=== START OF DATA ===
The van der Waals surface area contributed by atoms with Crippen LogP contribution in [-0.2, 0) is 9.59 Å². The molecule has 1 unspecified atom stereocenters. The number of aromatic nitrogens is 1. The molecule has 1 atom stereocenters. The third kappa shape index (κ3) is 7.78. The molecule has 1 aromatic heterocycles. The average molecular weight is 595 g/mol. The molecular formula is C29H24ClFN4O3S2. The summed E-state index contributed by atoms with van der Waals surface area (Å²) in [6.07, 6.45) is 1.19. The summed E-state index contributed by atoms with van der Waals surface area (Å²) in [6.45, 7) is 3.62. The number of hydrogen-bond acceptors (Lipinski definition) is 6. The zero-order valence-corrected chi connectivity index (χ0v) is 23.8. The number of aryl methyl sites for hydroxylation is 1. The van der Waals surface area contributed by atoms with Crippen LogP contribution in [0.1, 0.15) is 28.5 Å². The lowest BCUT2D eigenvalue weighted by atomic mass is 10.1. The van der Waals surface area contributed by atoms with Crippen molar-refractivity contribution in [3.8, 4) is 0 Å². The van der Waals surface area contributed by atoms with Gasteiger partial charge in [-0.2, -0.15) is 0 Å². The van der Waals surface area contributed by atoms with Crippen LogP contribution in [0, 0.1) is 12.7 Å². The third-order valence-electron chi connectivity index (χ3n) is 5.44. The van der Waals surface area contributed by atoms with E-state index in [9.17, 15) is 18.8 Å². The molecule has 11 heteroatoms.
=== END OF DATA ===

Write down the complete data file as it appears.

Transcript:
The van der Waals surface area contributed by atoms with Crippen LogP contribution in [-0.2, 0) is 9.59 Å². The molecule has 1 unspecified atom stereocenters. The number of aromatic nitrogens is 1. The molecule has 1 atom stereocenters. The third kappa shape index (κ3) is 7.78. The molecule has 1 aromatic heterocycles. The average molecular weight is 595 g/mol. The molecular formula is C29H24ClFN4O3S2. The summed E-state index contributed by atoms with van der Waals surface area (Å²) in [6.07, 6.45) is 1.19. The summed E-state index contributed by atoms with van der Waals surface area (Å²) in [6.45, 7) is 3.62. The number of hydrogen-bond acceptors (Lipinski definition) is 6. The zero-order valence-corrected chi connectivity index (χ0v) is 23.8. The number of aryl methyl sites for hydroxylation is 1. The van der Waals surface area contributed by atoms with Crippen LogP contribution in [0.1, 0.15) is 28.5 Å². The lowest BCUT2D eigenvalue weighted by atomic mass is 10.1. The van der Waals surface area contributed by atoms with Crippen molar-refractivity contribution in [3.8, 4) is 0 Å². The van der Waals surface area contributed by atoms with Gasteiger partial charge in [-0.2, -0.15) is 0 Å². The van der Waals surface area contributed by atoms with Crippen LogP contribution in [0, 0.1) is 12.7 Å². The third-order valence-electron chi connectivity index (χ3n) is 5.44. The van der Waals surface area contributed by atoms with E-state index in [9.17, 15) is 18.8 Å². The molecule has 11 heteroatoms.